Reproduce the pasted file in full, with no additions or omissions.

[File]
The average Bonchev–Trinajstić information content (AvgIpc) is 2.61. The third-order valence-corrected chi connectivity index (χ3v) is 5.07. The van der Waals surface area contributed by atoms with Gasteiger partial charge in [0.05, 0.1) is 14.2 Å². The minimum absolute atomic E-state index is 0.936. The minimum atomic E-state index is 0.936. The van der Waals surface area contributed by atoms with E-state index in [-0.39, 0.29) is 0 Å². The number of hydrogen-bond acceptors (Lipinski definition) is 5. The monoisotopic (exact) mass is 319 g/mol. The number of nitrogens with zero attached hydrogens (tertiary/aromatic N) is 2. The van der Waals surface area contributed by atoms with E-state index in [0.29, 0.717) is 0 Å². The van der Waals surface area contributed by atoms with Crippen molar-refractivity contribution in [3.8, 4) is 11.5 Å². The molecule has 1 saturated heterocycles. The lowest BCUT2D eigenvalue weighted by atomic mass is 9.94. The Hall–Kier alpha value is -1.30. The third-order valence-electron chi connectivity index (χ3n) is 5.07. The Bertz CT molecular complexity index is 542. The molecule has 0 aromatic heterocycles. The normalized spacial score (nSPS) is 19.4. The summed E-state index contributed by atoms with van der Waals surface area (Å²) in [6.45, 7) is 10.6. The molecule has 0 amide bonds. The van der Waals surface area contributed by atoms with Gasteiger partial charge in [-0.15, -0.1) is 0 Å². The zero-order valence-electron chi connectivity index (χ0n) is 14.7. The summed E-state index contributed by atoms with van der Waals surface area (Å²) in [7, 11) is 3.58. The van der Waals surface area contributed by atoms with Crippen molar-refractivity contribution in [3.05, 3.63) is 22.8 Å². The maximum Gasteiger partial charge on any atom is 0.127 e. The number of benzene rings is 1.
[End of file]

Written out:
The average Bonchev–Trinajstić information content (AvgIpc) is 2.61. The third-order valence-corrected chi connectivity index (χ3v) is 5.07. The van der Waals surface area contributed by atoms with Gasteiger partial charge in [0.05, 0.1) is 14.2 Å². The minimum absolute atomic E-state index is 0.936. The minimum atomic E-state index is 0.936. The van der Waals surface area contributed by atoms with E-state index in [-0.39, 0.29) is 0 Å². The number of hydrogen-bond acceptors (Lipinski definition) is 5. The monoisotopic (exact) mass is 319 g/mol. The number of nitrogens with zero attached hydrogens (tertiary/aromatic N) is 2. The van der Waals surface area contributed by atoms with E-state index in [0.29, 0.717) is 0 Å². The van der Waals surface area contributed by atoms with Crippen molar-refractivity contribution in [3.8, 4) is 11.5 Å². The molecule has 1 saturated heterocycles. The lowest BCUT2D eigenvalue weighted by atomic mass is 9.94. The Hall–Kier alpha value is -1.30. The third-order valence-electron chi connectivity index (χ3n) is 5.07. The Bertz CT molecular complexity index is 542. The molecule has 0 aromatic heterocycles. The normalized spacial score (nSPS) is 19.4. The summed E-state index contributed by atoms with van der Waals surface area (Å²) in [6.45, 7) is 10.6. The molecule has 0 amide bonds. The van der Waals surface area contributed by atoms with Gasteiger partial charge in [-0.15, -0.1) is 0 Å². The zero-order valence-electron chi connectivity index (χ0n) is 14.7. The summed E-state index contributed by atoms with van der Waals surface area (Å²) in [7, 11) is 3.58. The van der Waals surface area contributed by atoms with Crippen molar-refractivity contribution in [3.05, 3.63) is 22.8 Å². The maximum Gasteiger partial charge on any atom is 0.127 e. The number of benzene rings is 1.